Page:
Following the very successful implementation of local-loop unbundling (dégroupage) in France, which enabled one of Europe's most competitive DSL markets, national telecoms watchdog ARCEP is eager to ensure next-generation networks enjoy a similar, or even greater, level of openness.
With that aim in mind, ARCEP has devised an ambitious plan to allow FTTH operators to share network resources not only in public places but also inside private buildings.
For the public (or horizontal, street-level) portion of the networks, ARCEP is pushing regulation that will give all interested operators access to France Telecom's local-loop ducts. Inherited from the former state monopoly, these ducts provide the most sensible route to roll out independent fibre right up to the doorstep of every property in the country without having to dig prohibitively expensive new trenches.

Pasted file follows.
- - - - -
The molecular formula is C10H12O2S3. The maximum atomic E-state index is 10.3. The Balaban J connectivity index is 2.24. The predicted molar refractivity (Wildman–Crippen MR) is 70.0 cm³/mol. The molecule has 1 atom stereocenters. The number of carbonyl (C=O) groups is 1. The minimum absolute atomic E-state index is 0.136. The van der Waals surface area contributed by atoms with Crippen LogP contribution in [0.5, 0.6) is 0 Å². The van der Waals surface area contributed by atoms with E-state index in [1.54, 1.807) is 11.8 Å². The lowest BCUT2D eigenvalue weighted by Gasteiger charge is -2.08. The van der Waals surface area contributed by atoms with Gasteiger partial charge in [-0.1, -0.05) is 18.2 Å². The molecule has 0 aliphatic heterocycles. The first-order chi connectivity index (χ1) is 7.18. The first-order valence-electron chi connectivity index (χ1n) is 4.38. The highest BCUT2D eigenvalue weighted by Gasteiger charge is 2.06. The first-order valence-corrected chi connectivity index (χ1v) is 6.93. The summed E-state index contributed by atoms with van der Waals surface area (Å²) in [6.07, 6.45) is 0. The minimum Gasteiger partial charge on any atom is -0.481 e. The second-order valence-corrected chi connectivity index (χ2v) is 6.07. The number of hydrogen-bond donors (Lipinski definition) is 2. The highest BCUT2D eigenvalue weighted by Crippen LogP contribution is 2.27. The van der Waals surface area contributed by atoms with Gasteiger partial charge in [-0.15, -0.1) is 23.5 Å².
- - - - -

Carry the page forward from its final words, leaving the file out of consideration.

Once the fibre of any given operator leaves the public domain to enter an individual property, ARCEP will force that ISP to share its local-area fibre network with competing operators. In multiple dwelling properties, this would benefit residents in two ways: it would eliminate the nuisance of multiple installations in common areas of the building; and - largely because of that - it would prevent the creation of mini-monopolies in each building by encouraging competition that would translate into lower prices.
After several trials and a recent consultation on a draft legal framework that specifies the technical and pricing terms for in-building infrastructure sharing, ARCEP chairman Jean-Ludovic Silicani is confident that the new legislation will come into force before the end of this year.